• Total returns on national dwellings rose by 11.7 per cent in the year to June with houses up by 11.4 per cent on a year earlier and units up by 12.3 per cent. In contrast, the S&P/ASX All Ordinaries Accumulation Index fell by 7.2 per cent over the year to June.

Manufacturing Purchasing Managers’ indexes – June

• The AiGroup’s Performance of Manufacturing Index rose by a record 9.9 points to 51.5 in June. The index had hit 11-year lows of 35.8 in April, before improving to 41.6 in May. Any reading above 50 indicates an expansion in activity.

• The improvement in factory activity was broad-based, including production (up 9.9 points to 52.3), employment (up 8.9 to 49.6 points), new orders (up 20.6 to 55.7 points), exports (up 16.1 to 47.2 points) and sales (up 19 points to 56.1). But supplier delivery times eased (down 2.7 to 47.6 points) as did finished stocks (down 1.4 points to 46.5).

• The AiGroup said, “Australian manufacturing expanded, albeit mildly, for the first time since February. The new orders index jumped into expansion in June indicating improved production in the coming months. Food & beverage manufacturers reported new orders from distributers as restaurants and pubs start to reopen. The instant asset tax write-off increased demand for some machinery & equipment manufacturers.”

• And, “Some manufacturers reported that they have implemented stand downs because they have suffered significantly reduced sales, but do not qualify for JobKeeper (which requires a fall in revenue of 30 per cent or more). Manufacturers in the metal products and ‘building materials, wood, furniture & other products’ sectors remain firmly in contraction. Respondents in these sectors reported low levels of production, sales and new orders because of the pandemic. Some exporters said their overseas markets are essentially shut down by COVID-19, as of June.”

• The ‘final’ CBA/IHS Markit Manufacturing Purchasing Managers’ Index rose from a record low of 44.0 points in May to an 11-month high of 51.2 in June. Any reading above 50 indicates an expansion in activity.

• According to CBA/IHS Markit, “Australian manufacturing conditions showed some modest improvement in June, according to the headline PMI figure, as the country relaxed its lockdown measures. The survey indicated a marked easing in the rates of decline in both production and new orders while confidence rose to a 16-month high on hopes of a further improvement in the coming months. However, firms were reluctant to invest in new capacity, and instead reduced employment and input purchasing in June to contain costs.”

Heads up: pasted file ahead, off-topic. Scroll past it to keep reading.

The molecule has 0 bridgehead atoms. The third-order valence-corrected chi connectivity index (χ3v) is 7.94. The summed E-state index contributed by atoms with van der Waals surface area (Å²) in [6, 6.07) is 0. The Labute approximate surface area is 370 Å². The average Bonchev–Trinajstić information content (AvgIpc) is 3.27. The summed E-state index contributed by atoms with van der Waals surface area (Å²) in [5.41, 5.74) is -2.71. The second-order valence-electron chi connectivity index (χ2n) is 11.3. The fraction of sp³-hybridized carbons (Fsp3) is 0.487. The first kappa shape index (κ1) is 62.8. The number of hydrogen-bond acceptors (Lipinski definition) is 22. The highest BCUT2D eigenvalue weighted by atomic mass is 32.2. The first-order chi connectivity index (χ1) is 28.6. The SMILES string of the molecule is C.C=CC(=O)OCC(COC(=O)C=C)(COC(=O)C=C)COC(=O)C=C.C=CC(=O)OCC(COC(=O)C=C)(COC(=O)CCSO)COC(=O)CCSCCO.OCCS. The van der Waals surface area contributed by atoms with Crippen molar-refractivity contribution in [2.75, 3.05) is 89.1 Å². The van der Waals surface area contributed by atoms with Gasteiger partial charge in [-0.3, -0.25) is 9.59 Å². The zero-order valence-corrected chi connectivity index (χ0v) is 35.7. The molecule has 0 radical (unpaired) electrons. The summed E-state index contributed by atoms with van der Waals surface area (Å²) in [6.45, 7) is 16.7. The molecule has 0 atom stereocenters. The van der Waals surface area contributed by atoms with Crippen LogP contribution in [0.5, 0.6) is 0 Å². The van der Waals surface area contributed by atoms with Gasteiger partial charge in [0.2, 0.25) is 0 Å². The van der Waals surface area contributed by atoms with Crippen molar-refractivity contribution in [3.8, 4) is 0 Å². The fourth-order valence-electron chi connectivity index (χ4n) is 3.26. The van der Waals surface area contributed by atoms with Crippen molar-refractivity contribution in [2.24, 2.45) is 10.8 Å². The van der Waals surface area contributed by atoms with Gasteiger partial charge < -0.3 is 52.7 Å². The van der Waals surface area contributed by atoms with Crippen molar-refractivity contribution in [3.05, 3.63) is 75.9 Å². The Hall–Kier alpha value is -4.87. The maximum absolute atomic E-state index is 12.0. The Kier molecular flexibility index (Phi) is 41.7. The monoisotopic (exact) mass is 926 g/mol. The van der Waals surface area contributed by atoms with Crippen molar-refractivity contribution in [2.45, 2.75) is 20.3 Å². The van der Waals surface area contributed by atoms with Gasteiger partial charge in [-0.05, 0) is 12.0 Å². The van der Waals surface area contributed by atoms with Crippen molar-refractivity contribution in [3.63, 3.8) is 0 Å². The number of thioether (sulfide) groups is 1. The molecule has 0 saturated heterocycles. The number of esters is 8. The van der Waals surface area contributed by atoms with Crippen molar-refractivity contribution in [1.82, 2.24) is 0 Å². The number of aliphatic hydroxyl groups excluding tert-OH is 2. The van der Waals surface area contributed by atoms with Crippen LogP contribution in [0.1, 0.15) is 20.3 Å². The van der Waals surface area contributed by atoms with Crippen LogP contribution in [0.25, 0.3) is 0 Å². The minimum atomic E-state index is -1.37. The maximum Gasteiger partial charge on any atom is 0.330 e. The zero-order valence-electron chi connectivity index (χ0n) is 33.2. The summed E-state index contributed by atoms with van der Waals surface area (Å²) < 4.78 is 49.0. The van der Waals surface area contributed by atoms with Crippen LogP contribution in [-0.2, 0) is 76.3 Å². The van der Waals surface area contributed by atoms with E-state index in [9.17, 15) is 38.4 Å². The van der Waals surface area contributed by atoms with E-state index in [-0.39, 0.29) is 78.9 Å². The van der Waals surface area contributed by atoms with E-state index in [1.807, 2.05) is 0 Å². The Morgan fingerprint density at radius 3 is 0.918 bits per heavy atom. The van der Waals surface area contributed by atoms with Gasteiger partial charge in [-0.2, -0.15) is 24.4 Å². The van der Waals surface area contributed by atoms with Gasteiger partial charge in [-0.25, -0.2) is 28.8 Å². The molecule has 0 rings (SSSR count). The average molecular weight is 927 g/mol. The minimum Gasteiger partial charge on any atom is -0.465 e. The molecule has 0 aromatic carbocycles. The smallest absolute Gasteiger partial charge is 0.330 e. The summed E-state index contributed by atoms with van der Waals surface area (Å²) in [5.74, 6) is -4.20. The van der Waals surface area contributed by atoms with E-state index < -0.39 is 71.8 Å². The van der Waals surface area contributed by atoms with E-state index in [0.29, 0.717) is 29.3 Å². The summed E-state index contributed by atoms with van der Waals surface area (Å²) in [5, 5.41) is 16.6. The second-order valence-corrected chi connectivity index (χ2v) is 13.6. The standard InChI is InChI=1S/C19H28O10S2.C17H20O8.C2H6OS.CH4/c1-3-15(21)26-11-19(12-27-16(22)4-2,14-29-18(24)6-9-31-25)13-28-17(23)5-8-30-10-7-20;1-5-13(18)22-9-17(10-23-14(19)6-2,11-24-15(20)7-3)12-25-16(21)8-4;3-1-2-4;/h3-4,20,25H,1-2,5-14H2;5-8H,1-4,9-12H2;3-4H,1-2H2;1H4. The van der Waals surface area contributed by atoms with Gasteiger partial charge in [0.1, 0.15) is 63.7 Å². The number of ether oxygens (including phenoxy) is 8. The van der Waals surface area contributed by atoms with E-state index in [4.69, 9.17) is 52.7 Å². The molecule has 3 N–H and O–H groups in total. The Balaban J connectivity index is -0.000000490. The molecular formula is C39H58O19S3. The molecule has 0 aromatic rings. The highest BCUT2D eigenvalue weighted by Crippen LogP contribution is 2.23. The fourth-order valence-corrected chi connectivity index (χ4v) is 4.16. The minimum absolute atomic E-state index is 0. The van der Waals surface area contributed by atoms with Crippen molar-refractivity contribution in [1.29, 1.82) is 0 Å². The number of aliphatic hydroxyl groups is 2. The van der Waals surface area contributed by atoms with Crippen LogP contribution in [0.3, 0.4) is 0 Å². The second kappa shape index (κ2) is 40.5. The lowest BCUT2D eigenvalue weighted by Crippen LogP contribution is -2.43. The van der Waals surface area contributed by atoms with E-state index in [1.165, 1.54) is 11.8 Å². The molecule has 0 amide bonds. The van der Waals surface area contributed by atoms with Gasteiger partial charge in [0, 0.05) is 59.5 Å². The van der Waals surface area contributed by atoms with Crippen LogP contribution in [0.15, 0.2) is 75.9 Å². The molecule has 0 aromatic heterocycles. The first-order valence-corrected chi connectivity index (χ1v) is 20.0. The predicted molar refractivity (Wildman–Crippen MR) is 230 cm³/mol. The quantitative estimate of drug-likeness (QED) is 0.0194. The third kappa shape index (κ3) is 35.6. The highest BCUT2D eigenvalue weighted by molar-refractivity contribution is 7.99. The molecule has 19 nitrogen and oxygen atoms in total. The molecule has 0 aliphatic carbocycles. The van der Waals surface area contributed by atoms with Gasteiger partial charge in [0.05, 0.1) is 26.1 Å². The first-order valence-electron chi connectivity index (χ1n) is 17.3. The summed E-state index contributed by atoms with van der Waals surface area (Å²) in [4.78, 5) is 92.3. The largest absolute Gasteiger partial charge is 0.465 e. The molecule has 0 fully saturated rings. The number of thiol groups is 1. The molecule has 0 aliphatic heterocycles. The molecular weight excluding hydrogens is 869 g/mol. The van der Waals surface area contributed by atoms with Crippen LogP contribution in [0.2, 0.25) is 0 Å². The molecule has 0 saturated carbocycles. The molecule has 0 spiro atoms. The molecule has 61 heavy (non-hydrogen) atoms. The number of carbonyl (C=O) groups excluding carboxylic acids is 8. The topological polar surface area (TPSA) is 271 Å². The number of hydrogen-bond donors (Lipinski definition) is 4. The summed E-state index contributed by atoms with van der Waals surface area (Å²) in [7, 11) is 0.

What is the importance of the economic data?

• The CoreLogic Hedonic Australian Home Value Index is based on Australia’s biggest property database. Unlike the ABS Index, which excludes terraces, semi-detached homes and apartments, the CoreLogic Hedonic Index includes all properties. Home prices are an important driver of wealth and spending.

• The AiGroup and CBA Purchasing Manager indexes (PMIs) for services and manufacturing are released each month. The Australian PMIs are the local equivalents of similar indexes released for other countries. The PMIs are amongst timeliest economic indicators released in Australia. The PMIs are useful not just in showing how the sectors are performing but in providing some sense about where they are heading. The key ‘forward looking’ components are orders and employment.

What are the implications for interest rates and investors?

• Further declines in Melbourne home prices are likely with 36 suburbs back under COVID-19 stay-at-home orders. Many of the ‘hotspot’ suburbs are located in Melbourne’s West and North West – areas where unemployment is already 9.3-9.6 per cent in May.

• Nationwide, housing activity had picked up in May and into June with listings and sales both rising as the economy re-opened and confidence improved as virus concerns eased.

• Record low interest rates and mortgage relief from the banks have also lent support. But virus uncertainty, less appetite to take on more mortgage debt, rising unemployment, lower household incomes, lower inbound migration and elevated rental vacancies could weigh on property prices over coming months.

• While CoreLogic’s national home value index is heavily skewed towards to the two big cities, the resilience displayed so far by the Hobart, Canberra and Darwin property markets serves to highlight the nationwide variances in performances across capital cities and regional towns.

• The improvement in Aussie manufacturing activity – led by a lift in new orders – is a ‘shot in the arm’ for beleaguered factory floor workers.

Published by Ryan Felsman, Senior Economist, CommSec